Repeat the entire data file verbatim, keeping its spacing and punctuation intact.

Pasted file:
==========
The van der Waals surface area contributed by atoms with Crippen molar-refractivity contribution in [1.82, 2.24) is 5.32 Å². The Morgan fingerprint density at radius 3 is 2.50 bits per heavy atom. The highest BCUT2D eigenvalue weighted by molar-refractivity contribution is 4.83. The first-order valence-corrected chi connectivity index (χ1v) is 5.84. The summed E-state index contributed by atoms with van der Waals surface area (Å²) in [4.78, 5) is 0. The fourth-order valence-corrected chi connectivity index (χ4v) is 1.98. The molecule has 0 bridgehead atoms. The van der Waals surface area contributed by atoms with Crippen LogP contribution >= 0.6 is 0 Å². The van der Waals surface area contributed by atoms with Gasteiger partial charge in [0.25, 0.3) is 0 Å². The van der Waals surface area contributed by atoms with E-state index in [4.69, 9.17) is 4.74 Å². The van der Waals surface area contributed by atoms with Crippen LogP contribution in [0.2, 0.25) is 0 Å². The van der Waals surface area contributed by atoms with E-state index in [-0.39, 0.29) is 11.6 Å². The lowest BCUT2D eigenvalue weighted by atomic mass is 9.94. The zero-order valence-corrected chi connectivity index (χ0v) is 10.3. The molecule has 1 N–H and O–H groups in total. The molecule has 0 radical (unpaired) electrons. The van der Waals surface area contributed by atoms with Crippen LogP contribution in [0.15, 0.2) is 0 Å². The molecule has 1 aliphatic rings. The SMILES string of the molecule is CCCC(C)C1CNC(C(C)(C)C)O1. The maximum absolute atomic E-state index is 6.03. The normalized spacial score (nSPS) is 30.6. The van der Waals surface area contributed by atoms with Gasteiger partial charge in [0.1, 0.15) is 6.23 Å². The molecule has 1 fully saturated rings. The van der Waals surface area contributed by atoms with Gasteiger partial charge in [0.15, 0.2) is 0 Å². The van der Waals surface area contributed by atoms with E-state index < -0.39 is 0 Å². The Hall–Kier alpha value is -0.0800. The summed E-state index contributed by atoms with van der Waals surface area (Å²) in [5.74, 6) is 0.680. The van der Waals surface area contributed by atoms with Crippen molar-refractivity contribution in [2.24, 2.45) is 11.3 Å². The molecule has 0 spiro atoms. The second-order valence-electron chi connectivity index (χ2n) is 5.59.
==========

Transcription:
The van der Waals surface area contributed by atoms with Crippen molar-refractivity contribution in [1.82, 2.24) is 5.32 Å². The Morgan fingerprint density at radius 3 is 2.50 bits per heavy atom. The highest BCUT2D eigenvalue weighted by molar-refractivity contribution is 4.83. The first-order valence-corrected chi connectivity index (χ1v) is 5.84. The summed E-state index contributed by atoms with van der Waals surface area (Å²) in [4.78, 5) is 0. The fourth-order valence-corrected chi connectivity index (χ4v) is 1.98. The molecule has 0 bridgehead atoms. The van der Waals surface area contributed by atoms with Crippen LogP contribution >= 0.6 is 0 Å². The van der Waals surface area contributed by atoms with Gasteiger partial charge in [0.25, 0.3) is 0 Å². The van der Waals surface area contributed by atoms with E-state index in [4.69, 9.17) is 4.74 Å². The van der Waals surface area contributed by atoms with Crippen LogP contribution in [0.2, 0.25) is 0 Å². The van der Waals surface area contributed by atoms with E-state index in [-0.39, 0.29) is 11.6 Å². The lowest BCUT2D eigenvalue weighted by atomic mass is 9.94. The zero-order valence-corrected chi connectivity index (χ0v) is 10.3. The molecule has 1 N–H and O–H groups in total. The molecule has 0 radical (unpaired) electrons. The van der Waals surface area contributed by atoms with Crippen LogP contribution in [0.15, 0.2) is 0 Å². The molecule has 1 aliphatic rings. The SMILES string of the molecule is CCCC(C)C1CNC(C(C)(C)C)O1. The maximum absolute atomic E-state index is 6.03. The normalized spacial score (nSPS) is 30.6. The van der Waals surface area contributed by atoms with Gasteiger partial charge in [0.1, 0.15) is 6.23 Å². The molecule has 1 fully saturated rings. The van der Waals surface area contributed by atoms with Gasteiger partial charge in [0.15, 0.2) is 0 Å². The van der Waals surface area contributed by atoms with E-state index < -0.39 is 0 Å². The Hall–Kier alpha value is -0.0800. The summed E-state index contributed by atoms with van der Waals surface area (Å²) in [5.74, 6) is 0.680. The van der Waals surface area contributed by atoms with Crippen molar-refractivity contribution in [2.24, 2.45) is 11.3 Å². The molecule has 0 spiro atoms. The second-order valence-electron chi connectivity index (χ2n) is 5.59.